Last week we did a test for population variance, which represents the second moment about the mean. Today we’re going to go one moment further and do a **single-sample test to evaluate population skewness** (which represents the third moment about the mean)!

**When Would You Use It?
**The test of population skewness test is a parametric test used in a single sample situation to determine if a sample originates from a population that is symmetrical (that is, not skewed).

**What Type of Data?
**The test for skewness requires interval or ratio data.

**Test Assumptions
**None listed.

**Test Process
**Step 1: Formulate the null and alternative hypotheses. The null hypothesis claims that the skewness parameter γ in the population is equal to 0, which corresponds to symmetry; the alternative hypothesis claims otherwise (the population skewness parameter is greater than, less than, or not equal to the value specified in the null hypothesis, suggesting there is some skew).

Step 2: Compute the test statistic value, a z-score. The test statistic requires several calculations to be obtained. The calculations are as follows:

Step 3: Obtain the p-value associated with the calculated chi-square. The p-value indicates the probability of observing a skew as extreme or more extreme than the observed sample skew, under the assumption that the null hypothesis is true.

Step 4: Determine the conclusion. If the p-value is larger than the prespecified α-level, fail to reject the null hypothesis (that is, retain the claim that there is symmetry (no skew) in the population). If the p-value is smaller than the prespecified α-level, reject the null hypothesis in favor of the alternative.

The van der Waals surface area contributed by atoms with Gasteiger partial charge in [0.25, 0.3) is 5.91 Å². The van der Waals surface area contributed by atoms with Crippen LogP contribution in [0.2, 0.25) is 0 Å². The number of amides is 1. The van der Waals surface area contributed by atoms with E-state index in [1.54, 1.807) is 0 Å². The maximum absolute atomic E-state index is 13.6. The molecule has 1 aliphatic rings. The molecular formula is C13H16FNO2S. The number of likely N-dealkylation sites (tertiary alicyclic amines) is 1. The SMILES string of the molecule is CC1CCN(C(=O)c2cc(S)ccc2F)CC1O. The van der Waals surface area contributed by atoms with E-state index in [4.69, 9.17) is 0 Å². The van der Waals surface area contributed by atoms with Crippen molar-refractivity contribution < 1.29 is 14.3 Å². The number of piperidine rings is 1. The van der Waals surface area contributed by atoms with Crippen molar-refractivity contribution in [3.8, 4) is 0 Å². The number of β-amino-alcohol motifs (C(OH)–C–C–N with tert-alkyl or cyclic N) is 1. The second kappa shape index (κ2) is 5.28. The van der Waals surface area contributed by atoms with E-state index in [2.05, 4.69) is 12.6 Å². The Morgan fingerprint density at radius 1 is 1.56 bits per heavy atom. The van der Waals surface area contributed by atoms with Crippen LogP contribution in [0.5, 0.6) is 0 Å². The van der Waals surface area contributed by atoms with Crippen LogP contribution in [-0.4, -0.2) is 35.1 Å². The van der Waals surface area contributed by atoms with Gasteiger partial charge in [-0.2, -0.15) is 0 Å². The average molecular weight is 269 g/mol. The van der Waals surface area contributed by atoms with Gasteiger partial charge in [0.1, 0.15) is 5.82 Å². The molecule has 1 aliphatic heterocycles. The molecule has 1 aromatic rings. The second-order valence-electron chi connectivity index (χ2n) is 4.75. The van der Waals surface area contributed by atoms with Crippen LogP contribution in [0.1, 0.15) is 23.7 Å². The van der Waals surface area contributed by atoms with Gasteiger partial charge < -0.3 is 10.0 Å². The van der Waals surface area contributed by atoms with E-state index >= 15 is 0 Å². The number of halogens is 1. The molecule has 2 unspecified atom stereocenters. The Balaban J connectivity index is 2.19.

**Example
**As in the last test, the data for this example come from my n = 365 song downloads from 2010. I want to create a hypothesis test regarding the skew of the distribution of song lengths (in seconds). Based on the following histogram, I’m going to say that this distribution has a right skew.

Thus,

H_{0}: γ = 0

H_{a}: γ > 0

Set α = 0.05.

Computations:

Since our p-value is basically zero, it is smaller than our alpha-level, and we reject H_{0} and claim that the population is indeed positively skewed (γ > 0)

**Example in R**

dat = read.table('clipboard',header=T) #'dat' is the name of the imported raw data hist(dat) #creates histogram of data n = 365 m3 =(n*sum((dat-mean(dat))^3))/((n-1)*(n-2)) s3 = sqrt((sum(dat^2)-(((sum(dat))^2)/n))/(n-1)) g1 = m3/(s3)^3 b1 = ((n-2)*g1)/(sqrt(n*(n-1))) A = b1*sqrt(((n+1)*(n+3))/(6*(n-2))) B = (3*((n^2)+(27*n)-70)*(n+1)*(n+3))/((n-2)*(n+5)*(n+7)*(n+9)) C = sqrt(2*(B-1))-1 D = sqrt(C) E = 1/sqrt((log(D))) F = A/(sqrt(2/(C-1))) z = E*log(F+sqrt((F^2)+1)) #test statistic pval = (1-pnorm(z)) #p-value